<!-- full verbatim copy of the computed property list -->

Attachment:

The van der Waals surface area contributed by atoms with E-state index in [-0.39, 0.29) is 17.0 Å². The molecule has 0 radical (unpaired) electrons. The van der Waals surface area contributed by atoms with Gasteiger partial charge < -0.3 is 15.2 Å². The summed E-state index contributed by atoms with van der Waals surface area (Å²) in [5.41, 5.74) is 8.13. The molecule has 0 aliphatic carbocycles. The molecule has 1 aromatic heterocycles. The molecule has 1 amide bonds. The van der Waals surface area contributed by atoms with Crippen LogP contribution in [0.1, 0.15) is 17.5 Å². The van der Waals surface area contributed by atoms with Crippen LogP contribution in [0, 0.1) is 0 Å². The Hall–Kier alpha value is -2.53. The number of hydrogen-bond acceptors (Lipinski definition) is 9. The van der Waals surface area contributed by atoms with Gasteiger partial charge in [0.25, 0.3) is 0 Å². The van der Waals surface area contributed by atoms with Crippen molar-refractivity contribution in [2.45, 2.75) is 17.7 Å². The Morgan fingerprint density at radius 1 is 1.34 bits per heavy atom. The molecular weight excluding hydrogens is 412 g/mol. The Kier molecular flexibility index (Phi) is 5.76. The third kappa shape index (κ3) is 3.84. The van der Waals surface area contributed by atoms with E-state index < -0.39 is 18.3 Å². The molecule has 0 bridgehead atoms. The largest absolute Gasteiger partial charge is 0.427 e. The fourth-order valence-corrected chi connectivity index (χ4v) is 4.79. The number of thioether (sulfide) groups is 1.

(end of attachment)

The van der Waals surface area contributed by atoms with E-state index in [-0.39, 0.29) is 17.0 Å². The molecule has 0 radical (unpaired) electrons. The van der Waals surface area contributed by atoms with Gasteiger partial charge < -0.3 is 15.2 Å². The summed E-state index contributed by atoms with van der Waals surface area (Å²) in [5.41, 5.74) is 8.13. The molecule has 0 aliphatic carbocycles. The molecule has 1 aromatic heterocycles. The molecule has 1 amide bonds. The van der Waals surface area contributed by atoms with Crippen LogP contribution in [0.1, 0.15) is 17.5 Å². The van der Waals surface area contributed by atoms with Crippen LogP contribution in [0, 0.1) is 0 Å². The Hall–Kier alpha value is -2.53. The number of hydrogen-bond acceptors (Lipinski definition) is 9. The van der Waals surface area contributed by atoms with Gasteiger partial charge in [0.25, 0.3) is 0 Å². The van der Waals surface area contributed by atoms with Crippen molar-refractivity contribution in [2.45, 2.75) is 17.7 Å². The Morgan fingerprint density at radius 1 is 1.34 bits per heavy atom. The molecular weight excluding hydrogens is 412 g/mol. The Kier molecular flexibility index (Phi) is 5.76. The third kappa shape index (κ3) is 3.84. The van der Waals surface area contributed by atoms with E-state index < -0.39 is 18.3 Å². The molecule has 0 bridgehead atoms. The largest absolute Gasteiger partial charge is 0.427 e. The fourth-order valence-corrected chi connectivity index (χ4v) is 4.79. The number of thioether (sulfide) groups is 1.